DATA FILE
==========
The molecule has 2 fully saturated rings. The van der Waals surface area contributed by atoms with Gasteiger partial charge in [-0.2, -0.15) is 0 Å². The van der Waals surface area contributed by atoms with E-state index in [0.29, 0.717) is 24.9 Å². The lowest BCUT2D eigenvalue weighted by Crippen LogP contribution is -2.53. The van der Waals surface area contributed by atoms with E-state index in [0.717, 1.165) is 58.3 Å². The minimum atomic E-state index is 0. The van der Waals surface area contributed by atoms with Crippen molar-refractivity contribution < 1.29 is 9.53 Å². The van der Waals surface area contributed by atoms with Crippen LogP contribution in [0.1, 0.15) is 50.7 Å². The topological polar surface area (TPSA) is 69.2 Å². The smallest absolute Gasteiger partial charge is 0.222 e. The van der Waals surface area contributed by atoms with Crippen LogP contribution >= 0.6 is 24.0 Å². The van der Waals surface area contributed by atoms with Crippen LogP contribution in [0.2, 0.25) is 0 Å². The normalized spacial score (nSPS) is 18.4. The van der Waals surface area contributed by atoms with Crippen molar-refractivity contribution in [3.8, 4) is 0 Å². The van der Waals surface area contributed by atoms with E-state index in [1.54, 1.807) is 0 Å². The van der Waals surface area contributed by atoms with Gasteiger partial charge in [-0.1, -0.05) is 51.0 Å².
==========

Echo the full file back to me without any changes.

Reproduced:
The molecule has 2 fully saturated rings. The van der Waals surface area contributed by atoms with Gasteiger partial charge in [-0.2, -0.15) is 0 Å². The van der Waals surface area contributed by atoms with E-state index in [0.29, 0.717) is 24.9 Å². The lowest BCUT2D eigenvalue weighted by Crippen LogP contribution is -2.53. The van der Waals surface area contributed by atoms with E-state index in [0.717, 1.165) is 58.3 Å². The minimum atomic E-state index is 0. The van der Waals surface area contributed by atoms with Crippen molar-refractivity contribution < 1.29 is 9.53 Å². The van der Waals surface area contributed by atoms with Crippen LogP contribution in [0.1, 0.15) is 50.7 Å². The topological polar surface area (TPSA) is 69.2 Å². The smallest absolute Gasteiger partial charge is 0.222 e. The van der Waals surface area contributed by atoms with Crippen LogP contribution >= 0.6 is 24.0 Å². The van der Waals surface area contributed by atoms with Crippen LogP contribution in [0.2, 0.25) is 0 Å². The normalized spacial score (nSPS) is 18.4. The van der Waals surface area contributed by atoms with Crippen molar-refractivity contribution in [3.8, 4) is 0 Å². The van der Waals surface area contributed by atoms with E-state index in [1.54, 1.807) is 0 Å². The van der Waals surface area contributed by atoms with Gasteiger partial charge in [-0.1, -0.05) is 51.0 Å².